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This Week in PLOS: Jun 29, 2015

A team from Malaysia reporting in PLOS One describes findings from a genomic analysis of a Mycobacterium tuberculosis strain called UM 1072388579 — the first extensively drug-resistant strain detected in that country. With the help of mate-pair sequencing and a two kilobase insert library, the researchers sequenced the UM 1072388579 genome, folding in existing paired-end reads to produce a genome assembly that's more than 99 percent complete and covered to a depth of 100-fold, on average. Their analyses of the genome indicated that strain is part of an ancient, non-Beijing TB clade falling in East Asia lineage 2 and contains drug resistance mutations affecting drug efflux pump genes, cell wall production pathways, and more.

Chinese researchers introduce a resource called the Bat Genome Database (BGD) in another PLOS One paper. The open-access, web-based database is designed to bring together genetic and genomic data on bats from as many species as possible, while facilitating phylogenetic and other analyses. It currently contains information on two megabat species, Pteropus alecto and P. vampyrus, and four microbats, Myotis davidii, M. brandtii, M. lucifugous, and Eptesicus fuscus. "The database not only provides a large resource for [bat researchers], but also supplies a platform for comparative genomic analysis," the authors conclude.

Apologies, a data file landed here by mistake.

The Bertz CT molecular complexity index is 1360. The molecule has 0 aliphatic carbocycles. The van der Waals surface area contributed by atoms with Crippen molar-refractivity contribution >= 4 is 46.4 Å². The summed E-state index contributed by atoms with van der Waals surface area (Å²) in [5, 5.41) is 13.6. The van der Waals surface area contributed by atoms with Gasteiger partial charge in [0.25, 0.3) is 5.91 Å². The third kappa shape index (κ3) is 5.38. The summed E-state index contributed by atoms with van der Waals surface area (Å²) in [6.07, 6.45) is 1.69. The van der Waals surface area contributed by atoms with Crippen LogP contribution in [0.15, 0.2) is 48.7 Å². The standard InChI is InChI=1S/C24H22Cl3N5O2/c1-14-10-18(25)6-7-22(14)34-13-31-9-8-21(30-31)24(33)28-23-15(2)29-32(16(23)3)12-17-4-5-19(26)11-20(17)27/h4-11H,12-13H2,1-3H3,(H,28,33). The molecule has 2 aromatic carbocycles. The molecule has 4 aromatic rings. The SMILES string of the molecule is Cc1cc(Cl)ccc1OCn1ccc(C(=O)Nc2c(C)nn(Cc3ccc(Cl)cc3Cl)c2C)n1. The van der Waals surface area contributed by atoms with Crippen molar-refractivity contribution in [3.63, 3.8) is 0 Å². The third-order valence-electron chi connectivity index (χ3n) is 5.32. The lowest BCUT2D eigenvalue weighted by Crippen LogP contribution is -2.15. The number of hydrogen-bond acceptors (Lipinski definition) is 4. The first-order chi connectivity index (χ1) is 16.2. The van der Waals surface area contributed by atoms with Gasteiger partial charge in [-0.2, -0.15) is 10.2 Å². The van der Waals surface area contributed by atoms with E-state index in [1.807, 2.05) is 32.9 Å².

In PLOS Neglected Tropical Diseases, a California team outlines a computational strategy for tackling the genome of Trypanosoma cruzi, the eukaryotic parasite behind Chagas disease. The researchers brought together and selectively validated genomic, metabolomics, and bioinformatic information for T. cruzi, along with information generated through past small molecule screens. The resulting Pathway Genome Data made it possible to begin predicting potential drug targets in the parasite, they say, noting that they uncovered 97 candidate compounds using this virtual screening approach. In follow-up experiments, for example, the study's author found that an antimalarial drug appeared to show promise for treated acute Chagas disease in a mouse model of the condition.